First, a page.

Advertising expenditures worldwide fell 2 percent in 2008 to $643 billion, according to Worldwatch’s newest Vital Signs Online trend, which expands significantly on the discussion of advertising found in chapter 1 of State of the World 2010. While that’s bad news for the advertising industry it’s good news for the world. Even better news for the world: ad expenditures are projected to decline another 11 percent in 2009. Yes, I’m sure some won’t be happy that I’m celebrating the decline of an industry and the resulting loss of jobs, but let’s be honest: advertising stimulates consumption (or 1 percent of the Gross World Product wouldn’t be spent on it), consumption at current levels is undermining Earth’s systems, and we depend on Earth’s systems for our ability to thrive as a species. Translation: the reduction of total advertising expenditures selling consumerist dreams will improve human security. You won’t see that in Advertising Age!
But what you will see is more good news. In the January 25th issue, Emma Hall writes about Spain’s probable new ban on “advertising certain beauty products and services ‘that encourage the cult of the body’ on TV before 10 p.m.” Super! No more primetime ads for diet products, plastic surgery or other products that play off and fuel insecurities of the body. And Ms. Hall points to other exciting possibilities as well: France is trying to add warning labels to airbrushed images to make it clear that models don’t really look that good.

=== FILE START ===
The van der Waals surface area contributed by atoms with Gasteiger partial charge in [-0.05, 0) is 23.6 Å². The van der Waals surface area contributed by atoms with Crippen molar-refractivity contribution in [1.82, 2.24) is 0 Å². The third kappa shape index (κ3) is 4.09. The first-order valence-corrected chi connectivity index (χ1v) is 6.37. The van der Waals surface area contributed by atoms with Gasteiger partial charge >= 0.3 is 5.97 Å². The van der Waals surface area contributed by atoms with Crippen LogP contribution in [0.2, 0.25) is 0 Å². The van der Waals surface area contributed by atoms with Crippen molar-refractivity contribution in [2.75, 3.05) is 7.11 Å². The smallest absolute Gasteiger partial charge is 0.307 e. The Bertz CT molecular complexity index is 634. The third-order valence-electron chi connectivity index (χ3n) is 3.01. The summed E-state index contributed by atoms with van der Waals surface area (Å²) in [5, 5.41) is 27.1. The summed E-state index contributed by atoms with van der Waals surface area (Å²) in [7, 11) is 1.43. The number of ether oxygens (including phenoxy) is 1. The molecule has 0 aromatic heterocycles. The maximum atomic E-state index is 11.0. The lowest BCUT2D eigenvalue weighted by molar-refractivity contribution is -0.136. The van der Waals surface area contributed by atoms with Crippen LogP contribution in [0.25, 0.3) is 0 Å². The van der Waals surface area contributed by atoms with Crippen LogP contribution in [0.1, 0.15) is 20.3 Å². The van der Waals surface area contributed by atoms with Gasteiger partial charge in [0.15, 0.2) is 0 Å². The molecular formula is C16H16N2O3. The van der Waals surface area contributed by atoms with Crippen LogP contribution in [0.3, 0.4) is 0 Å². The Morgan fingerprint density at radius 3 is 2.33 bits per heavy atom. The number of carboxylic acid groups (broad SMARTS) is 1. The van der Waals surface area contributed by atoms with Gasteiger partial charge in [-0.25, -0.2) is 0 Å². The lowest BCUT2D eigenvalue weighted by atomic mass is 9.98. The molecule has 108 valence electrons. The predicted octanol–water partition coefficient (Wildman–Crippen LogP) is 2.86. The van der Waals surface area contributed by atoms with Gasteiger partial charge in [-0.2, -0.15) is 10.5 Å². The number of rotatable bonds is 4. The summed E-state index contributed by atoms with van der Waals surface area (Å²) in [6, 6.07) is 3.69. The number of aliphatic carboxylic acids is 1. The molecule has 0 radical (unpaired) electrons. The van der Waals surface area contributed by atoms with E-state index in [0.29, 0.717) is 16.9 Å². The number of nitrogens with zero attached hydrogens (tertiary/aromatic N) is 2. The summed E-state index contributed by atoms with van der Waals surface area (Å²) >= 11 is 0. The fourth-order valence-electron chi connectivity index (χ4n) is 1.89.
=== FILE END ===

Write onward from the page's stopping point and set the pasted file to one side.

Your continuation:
Of course, as Jonah Sachs and Susan Finkelpearl discuss in their article Social Marketing: From Selling Soap to Selling Sustainability, advertising can be used to promote sustainable living as readily as excessive consumption, but they also note that less than a fraction of a percent of the industry goes to these types of advertising, so restrictions on the most pernicious forms of advertising is exciting. One day, maybe $643 billion will be spent promoting how cool it is to walk to work (and only work half time), live in very small homes, go to community theater instead of zoning out in front of televisions, repair your old appliances, vacation in one’s own region instead of in far off places, and so on. But until then, a decline of the industry is a welcome development, as hopefully it’ll lead to a strategic redirection along these lines.